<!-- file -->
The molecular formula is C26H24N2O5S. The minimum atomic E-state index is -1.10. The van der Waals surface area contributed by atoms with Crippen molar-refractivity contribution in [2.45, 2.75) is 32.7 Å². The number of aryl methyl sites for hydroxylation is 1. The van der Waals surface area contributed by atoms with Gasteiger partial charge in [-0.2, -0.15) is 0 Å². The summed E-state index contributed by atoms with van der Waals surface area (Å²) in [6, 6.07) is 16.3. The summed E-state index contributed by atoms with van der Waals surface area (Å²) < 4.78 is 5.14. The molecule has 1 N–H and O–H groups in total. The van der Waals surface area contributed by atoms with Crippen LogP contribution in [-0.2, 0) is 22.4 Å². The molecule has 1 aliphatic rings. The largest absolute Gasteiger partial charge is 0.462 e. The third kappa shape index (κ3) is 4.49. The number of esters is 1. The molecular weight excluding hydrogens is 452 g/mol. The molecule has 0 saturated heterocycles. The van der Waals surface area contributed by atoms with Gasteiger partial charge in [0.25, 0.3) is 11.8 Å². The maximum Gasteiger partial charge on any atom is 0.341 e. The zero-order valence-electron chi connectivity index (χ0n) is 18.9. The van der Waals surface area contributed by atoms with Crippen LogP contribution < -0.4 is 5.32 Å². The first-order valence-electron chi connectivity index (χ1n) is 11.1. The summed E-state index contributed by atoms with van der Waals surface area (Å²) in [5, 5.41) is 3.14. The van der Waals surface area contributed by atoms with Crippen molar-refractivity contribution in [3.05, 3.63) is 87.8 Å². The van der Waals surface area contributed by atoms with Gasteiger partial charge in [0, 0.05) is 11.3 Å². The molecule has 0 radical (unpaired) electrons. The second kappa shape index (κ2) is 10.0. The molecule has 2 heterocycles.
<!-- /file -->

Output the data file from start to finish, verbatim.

The molecular formula is C26H24N2O5S. The minimum atomic E-state index is -1.10. The van der Waals surface area contributed by atoms with Crippen molar-refractivity contribution in [2.45, 2.75) is 32.7 Å². The number of aryl methyl sites for hydroxylation is 1. The van der Waals surface area contributed by atoms with Gasteiger partial charge in [-0.2, -0.15) is 0 Å². The summed E-state index contributed by atoms with van der Waals surface area (Å²) in [6, 6.07) is 16.3. The summed E-state index contributed by atoms with van der Waals surface area (Å²) < 4.78 is 5.14. The molecule has 1 N–H and O–H groups in total. The van der Waals surface area contributed by atoms with Crippen LogP contribution in [-0.2, 0) is 22.4 Å². The molecule has 1 aliphatic rings. The largest absolute Gasteiger partial charge is 0.462 e. The third kappa shape index (κ3) is 4.49. The number of esters is 1. The molecular weight excluding hydrogens is 452 g/mol. The molecule has 0 saturated heterocycles. The van der Waals surface area contributed by atoms with Gasteiger partial charge in [0.25, 0.3) is 11.8 Å². The maximum Gasteiger partial charge on any atom is 0.341 e. The zero-order valence-electron chi connectivity index (χ0n) is 18.9. The van der Waals surface area contributed by atoms with Crippen LogP contribution < -0.4 is 5.32 Å². The first-order valence-electron chi connectivity index (χ1n) is 11.1. The summed E-state index contributed by atoms with van der Waals surface area (Å²) in [5, 5.41) is 3.14. The van der Waals surface area contributed by atoms with Crippen molar-refractivity contribution in [3.05, 3.63) is 87.8 Å². The van der Waals surface area contributed by atoms with Gasteiger partial charge in [0, 0.05) is 11.3 Å². The molecule has 0 radical (unpaired) electrons. The second kappa shape index (κ2) is 10.0. The molecule has 2 heterocycles.